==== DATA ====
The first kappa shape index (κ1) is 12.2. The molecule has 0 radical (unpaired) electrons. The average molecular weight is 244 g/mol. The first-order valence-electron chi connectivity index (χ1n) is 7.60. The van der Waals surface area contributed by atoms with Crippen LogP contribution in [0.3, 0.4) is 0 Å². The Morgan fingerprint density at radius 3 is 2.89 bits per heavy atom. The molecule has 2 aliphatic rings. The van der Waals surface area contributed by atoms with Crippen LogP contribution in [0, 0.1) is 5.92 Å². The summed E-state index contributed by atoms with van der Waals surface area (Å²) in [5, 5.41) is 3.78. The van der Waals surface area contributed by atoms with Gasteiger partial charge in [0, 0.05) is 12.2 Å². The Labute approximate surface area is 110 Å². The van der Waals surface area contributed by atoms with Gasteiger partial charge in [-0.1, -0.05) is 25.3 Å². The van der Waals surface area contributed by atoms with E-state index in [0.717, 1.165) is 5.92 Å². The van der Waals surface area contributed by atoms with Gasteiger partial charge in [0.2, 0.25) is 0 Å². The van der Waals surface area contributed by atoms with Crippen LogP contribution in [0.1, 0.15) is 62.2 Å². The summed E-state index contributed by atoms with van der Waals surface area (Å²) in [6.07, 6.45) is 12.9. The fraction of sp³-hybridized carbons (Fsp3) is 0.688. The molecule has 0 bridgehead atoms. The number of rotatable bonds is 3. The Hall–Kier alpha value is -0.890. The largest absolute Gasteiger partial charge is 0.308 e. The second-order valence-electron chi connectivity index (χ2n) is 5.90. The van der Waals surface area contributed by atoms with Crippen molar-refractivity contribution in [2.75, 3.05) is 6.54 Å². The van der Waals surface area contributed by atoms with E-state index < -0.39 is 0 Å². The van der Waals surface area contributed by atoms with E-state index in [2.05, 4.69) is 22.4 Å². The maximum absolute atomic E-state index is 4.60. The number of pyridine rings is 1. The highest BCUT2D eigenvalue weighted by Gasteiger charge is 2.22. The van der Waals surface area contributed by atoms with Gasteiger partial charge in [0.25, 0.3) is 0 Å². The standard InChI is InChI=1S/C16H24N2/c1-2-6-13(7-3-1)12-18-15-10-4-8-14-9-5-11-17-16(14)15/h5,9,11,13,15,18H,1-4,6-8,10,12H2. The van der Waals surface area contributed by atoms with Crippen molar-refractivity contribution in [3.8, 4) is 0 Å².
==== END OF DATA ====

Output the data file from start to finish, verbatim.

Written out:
The first kappa shape index (κ1) is 12.2. The molecule has 0 radical (unpaired) electrons. The average molecular weight is 244 g/mol. The first-order valence-electron chi connectivity index (χ1n) is 7.60. The van der Waals surface area contributed by atoms with Crippen LogP contribution in [0.3, 0.4) is 0 Å². The Morgan fingerprint density at radius 3 is 2.89 bits per heavy atom. The molecule has 2 aliphatic rings. The van der Waals surface area contributed by atoms with Crippen LogP contribution in [0, 0.1) is 5.92 Å². The summed E-state index contributed by atoms with van der Waals surface area (Å²) in [5, 5.41) is 3.78. The van der Waals surface area contributed by atoms with Gasteiger partial charge in [0, 0.05) is 12.2 Å². The Labute approximate surface area is 110 Å². The van der Waals surface area contributed by atoms with Gasteiger partial charge in [-0.1, -0.05) is 25.3 Å². The van der Waals surface area contributed by atoms with E-state index in [0.717, 1.165) is 5.92 Å². The van der Waals surface area contributed by atoms with Gasteiger partial charge in [0.2, 0.25) is 0 Å². The van der Waals surface area contributed by atoms with Crippen LogP contribution in [0.1, 0.15) is 62.2 Å². The summed E-state index contributed by atoms with van der Waals surface area (Å²) in [6.07, 6.45) is 12.9. The fraction of sp³-hybridized carbons (Fsp3) is 0.688. The molecule has 0 bridgehead atoms. The number of rotatable bonds is 3. The Hall–Kier alpha value is -0.890. The largest absolute Gasteiger partial charge is 0.308 e. The second-order valence-electron chi connectivity index (χ2n) is 5.90. The van der Waals surface area contributed by atoms with Crippen molar-refractivity contribution in [2.75, 3.05) is 6.54 Å². The van der Waals surface area contributed by atoms with E-state index < -0.39 is 0 Å². The van der Waals surface area contributed by atoms with E-state index in [2.05, 4.69) is 22.4 Å². The maximum absolute atomic E-state index is 4.60. The number of pyridine rings is 1. The highest BCUT2D eigenvalue weighted by Gasteiger charge is 2.22. The van der Waals surface area contributed by atoms with Gasteiger partial charge in [0.25, 0.3) is 0 Å². The standard InChI is InChI=1S/C16H24N2/c1-2-6-13(7-3-1)12-18-15-10-4-8-14-9-5-11-17-16(14)15/h5,9,11,13,15,18H,1-4,6-8,10,12H2. The van der Waals surface area contributed by atoms with Crippen molar-refractivity contribution in [3.8, 4) is 0 Å².